[Crossref] [PubMed]

P. Karppinen, A. Salmi, P. Moilanen, T. Karppinen, Z. M. Zhao, R. Myllyla, J. Timonen, and E. Haeggstrom, “Phase-delayed laser diode array allows ultrasonic guided wave mode selection and tuning,” J. Appl. Phys. 113(14), 144904 (2013).
[Crossref]

Kilappa, V.

P. Moilanen, Z. Zhao, P. Karppinen, T. Karppinen, V. Kilappa, J. Pirhonen, R. Myllylä, E. Haeggström, and J. Timonen, “Photo-acoustic excitation and optical detection of fundamental flexural guided wave in coated bone phantoms,” Ultrasound Med. Biol. 40(3), 521–531 (2014).
[Crossref] [PubMed]

Kleerekoper, M.

A. M. Parfitt, C. H. Mathews, A. R. Villanueva, M. Kleerekoper, B. Frame, and D. S. Rao, “Relationships between surface, volume, and thickness of iliac trabecular bone in aging and in osteoporosis. Implications for the microanatomic and cellular mechanisms of bone loss,” J. Clin. Invest. 72(4), 1396–1409 (1983).
[Crossref] [PubMed]

Kolios, M. C.

E. M. Strohm, I. Gorelikov, N. Matsuura, and M. C. Kolios, “Modeling photoacoustic spectral features of micron-sized particles,” Phys. Med. Biol. 59(19), 5795–5810 (2014).
[Crossref] [PubMed]

Kozloff, K. M.

Kröger, H.

J. Töyräs, M. T. Nieminen, H. Kröger, and J. S. Jurvelin, “Bone mineral density, ultrasound velocity, and broadband attenuation predict mechanical properties of trabecular bone differently,” Bone 31(4), 503–507 (2002).
[Crossref] [PubMed]

Kumon, R. E.

R. E. Kumon, C. X. Deng, and X. Wang, “Frequency-domain analysis of photoacoustic imaging data from prostate adenocarcinoma tumors in a murine model,” Ultrasound Med. Biol. 37(5), 834–839 (2011).
[Crossref] [PubMed]

Langton, C. M.

C. F. Njeh, C. M. Boivin, and C. M. Langton, “The role of ultrasound in the assessment of osteoporosis: a review,” Osteoporos. Int. 7(1), 7–22 (1997).
[Crossref] [PubMed]

Lashkari, B.

B. Lashkari, L. Yang, and A. Mandelis, “The application of backscattered ultrasound and photoacoustic signals for assessment of bone collagen and mineral contents,” Quant. Imaging Med. Surg. 5(1), 46–56 (2015).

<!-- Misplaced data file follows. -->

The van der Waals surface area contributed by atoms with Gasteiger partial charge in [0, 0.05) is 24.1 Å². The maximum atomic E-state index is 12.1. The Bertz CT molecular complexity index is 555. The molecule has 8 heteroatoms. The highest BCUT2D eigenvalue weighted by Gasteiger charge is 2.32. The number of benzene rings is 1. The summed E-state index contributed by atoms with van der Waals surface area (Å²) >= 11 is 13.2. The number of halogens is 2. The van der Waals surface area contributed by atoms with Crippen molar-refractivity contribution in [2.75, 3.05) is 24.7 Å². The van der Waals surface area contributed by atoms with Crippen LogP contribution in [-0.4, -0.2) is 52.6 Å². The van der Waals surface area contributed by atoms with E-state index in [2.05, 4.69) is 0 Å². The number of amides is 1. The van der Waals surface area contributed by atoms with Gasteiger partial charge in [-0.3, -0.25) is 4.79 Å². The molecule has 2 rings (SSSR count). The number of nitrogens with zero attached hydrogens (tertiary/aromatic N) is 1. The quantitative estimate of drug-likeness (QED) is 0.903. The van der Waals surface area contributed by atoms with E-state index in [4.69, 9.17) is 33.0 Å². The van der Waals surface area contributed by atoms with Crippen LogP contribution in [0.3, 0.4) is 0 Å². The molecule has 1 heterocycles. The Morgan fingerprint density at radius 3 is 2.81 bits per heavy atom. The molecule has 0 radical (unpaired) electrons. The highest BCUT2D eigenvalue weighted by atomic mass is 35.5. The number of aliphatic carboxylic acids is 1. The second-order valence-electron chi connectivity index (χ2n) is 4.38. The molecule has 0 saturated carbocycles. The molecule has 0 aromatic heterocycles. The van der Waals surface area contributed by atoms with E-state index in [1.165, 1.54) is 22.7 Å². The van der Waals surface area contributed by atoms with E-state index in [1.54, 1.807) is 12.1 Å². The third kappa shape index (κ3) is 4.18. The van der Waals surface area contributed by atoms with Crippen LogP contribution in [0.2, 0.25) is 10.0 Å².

[PubMed]

L. Yang, B. Lashkari, J. W. Tan, and A. Mandelis, “Photoacoustic and ultrasound imaging of cancellous bone tissue,” J. Biomed. Opt. 20(7), 076016 (2015).
[Crossref] [PubMed]

B. Lashkari and A. Mandelis, “Coregistered photoacoustic and ultrasonic signatures of early bone density variations,” J. Biomed. Opt. 19(3), 036015 (2014).
[Crossref] [PubMed]

Laugier, P.

C. Chappard, E. Camus, F. Lefebvre, G. Guillot, J. Bittoun, G. Berger, and P. Laugier, “Evaluation of error bounds on calcaneal speed of sound caused by surrounding soft tissue,” J. Clin. Densitom. 3(2), 121–131 (2000).
[Crossref] [PubMed]

Lefebvre, F.

C. Chappard, E. Camus, F. Lefebvre, G. Guillot, J. Bittoun, G. Berger, and P. Laugier, “Evaluation of error bounds on calcaneal speed of sound caused by surrounding soft tissue,” J. Clin. Densitom. 3(2), 121–131 (2000).
[Crossref] [PubMed]

Lin, J. D.

G. Xu, Z.-X. Meng, J. D. Lin, J. Yuan, P. L. Carson, B. Joshi, and X. Wang, “The Functional Pitch of An Organ: Quantification of Tissue Texture with Photoacoustic Spectrum Analysis,” Radiology 271(1), 248–254 (2014).
[Crossref] [PubMed]

Liu, C.

C. Liu, D. Ta, F. Fujita, T. Hachiken, M. Matsukawa, K. Mizuno, and W. Wang, “The relationship between ultrasonic backscatter and trabecular anisotropic microstructure in cancellous bone,” J. Appl. Phys. 115(6), 064906 (2014).
[Crossref]

Liu, X.

S. Wang, C. Tao, X. Wang, and X. Liu, “Quantitative detection of stochastic microstructure in turbid media by photoacoustic spectral matching,” Appl. Phys. Lett. 102(11), 114102 (2013).